What a remarkable concert was played last night (Saturday 23 August 2014) at the Wits Atrium! The concert was over subscribed and more chairs had to be brought in. This is always a good sign. It means that the audience trust the advertised musicians to deliver a great experience.
The Wits Trio (Malcolm Nay on piano, Zanta Hofmeyr on violin and Maciej Lacny on cello) are an established ensemble which always delivers musical excellence, but the concert last night went beyond this, into realms of “Now I am ready to die.”
The concert began with the Notturno in E-Flat Major Opus 148 (D.897) by Franz Schubert (1797-1828). It is an attractive work, not well known, but very easily accessible.
The finale was the Piano Quartet No. 2 in A major, Opus 26 by Johannes Brahms (1833-1897). The Wits Trio were joined by Jacques Fourie on viola. The music is magnificent and the playing was wonderful. I always enjoy any chamber music which pairs Malcolm Nay and Zanta Hofmeyr. They both work with a lot of other people but they make special magic together.
It was, however, the middle piece of the evening where that special brand of music meets life that takes an ordinary, enjoyable concert and turns it into an extraordinary event which reaches in and touches the soul of the listener. The work was the Piano Trio No 2 in E minor, Opus 67 by Dmitri Shostakovich (1906-1975).
Malcolm Nay introduced the piece for us, setting the scene. The composition was written in 1944 during World War II. The horrors of the holocaust were becoming known at this stage. It was dedicated to Ivan Sollertinsky, a Jewish musicologist and critic who died at the early age of 41 of a heart attack. The work reflects on both the situation of the Jews (the third and fourth movements using Jewish religious and traditional music as themes) and, generally, on the ravages of war. This work premiered in Leningrad on 14 November 1944, but it has much to say to the world at any time there is war.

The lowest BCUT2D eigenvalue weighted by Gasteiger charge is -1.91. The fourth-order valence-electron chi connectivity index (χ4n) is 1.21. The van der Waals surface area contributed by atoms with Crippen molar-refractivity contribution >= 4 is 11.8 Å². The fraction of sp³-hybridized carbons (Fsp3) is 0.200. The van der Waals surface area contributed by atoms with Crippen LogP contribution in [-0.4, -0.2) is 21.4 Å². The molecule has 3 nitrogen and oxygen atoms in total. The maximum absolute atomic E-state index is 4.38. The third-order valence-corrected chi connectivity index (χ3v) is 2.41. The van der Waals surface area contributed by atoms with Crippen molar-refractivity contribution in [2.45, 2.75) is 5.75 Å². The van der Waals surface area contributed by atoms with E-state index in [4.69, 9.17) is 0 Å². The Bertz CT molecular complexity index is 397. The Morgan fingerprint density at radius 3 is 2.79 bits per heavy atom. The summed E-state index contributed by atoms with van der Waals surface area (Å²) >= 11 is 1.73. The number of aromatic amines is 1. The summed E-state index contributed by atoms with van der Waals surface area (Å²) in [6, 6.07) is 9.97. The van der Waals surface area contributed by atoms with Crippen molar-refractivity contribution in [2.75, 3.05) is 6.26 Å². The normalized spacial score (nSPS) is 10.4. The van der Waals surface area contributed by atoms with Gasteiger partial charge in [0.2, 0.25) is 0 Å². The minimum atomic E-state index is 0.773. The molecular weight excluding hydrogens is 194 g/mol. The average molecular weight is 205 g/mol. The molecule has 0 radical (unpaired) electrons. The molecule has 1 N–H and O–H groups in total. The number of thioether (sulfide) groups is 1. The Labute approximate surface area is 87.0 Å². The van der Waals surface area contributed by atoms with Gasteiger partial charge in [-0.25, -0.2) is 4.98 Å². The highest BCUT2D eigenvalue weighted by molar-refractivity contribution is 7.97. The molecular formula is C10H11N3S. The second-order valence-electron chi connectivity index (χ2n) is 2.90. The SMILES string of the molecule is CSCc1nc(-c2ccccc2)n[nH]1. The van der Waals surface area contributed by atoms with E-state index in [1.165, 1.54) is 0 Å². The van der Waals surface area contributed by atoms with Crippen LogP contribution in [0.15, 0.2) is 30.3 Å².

The four movement work takes less than a half hour, but for me it was a time of turbulent emotions and introspective reflection on the current situation in the Middle East. It doesn’t matter where one stands on any particular war issue – the heartbreak, pain, suffering, indignity, pointlessness and terror are all there to hear. There is no such a thing as a good war which kills people.
The Andante begins with a difficult and highly dissonant cello solo, joined by the piano and then the violin. The entire composition is technically demanding for all three instruments. The second movement, the Allegro con brio, is a frenzied dance. It never settles, jarring continually, exhausting the listener, never mind the performers. The third movement, the Largo, is, as Malcolm Nay says, introduced with ominous death knell chords and then is a lament straight from the synogogue. It tugs at one’s heartstrings. The Allegretto which forms the fourth movement flows from the third without a break in a macabre rendition of the Jewish celebratory music often heard at weddings. The work ends with an almost inaudible tortured E Major chord which Malcolm Nay describes as the saddest chord in any music.
The demands made on the musicians themselves are echoed in the demands made of the audience. It is the first time I have heard the work, but I love it instantly. It is one of those pieces which will remain with me for a long time. I find a recording of it (Borodin Quartet) on YouTube. This is accompanied by stark black and white images dating back to the era.
Recordings of this work exist featuring David Oistrakh, Milos Sadlo and Dmitri Shostakovich himself on piano (as in the premiere of this work). Isaac Stern, Yo-Yo Ma and Emmanuel Ax have also recorded it. Joshua Bell, Olli Mustonen and Steven Isserlis are another set of famous musicians who have chosen to record this haunting and evocative work.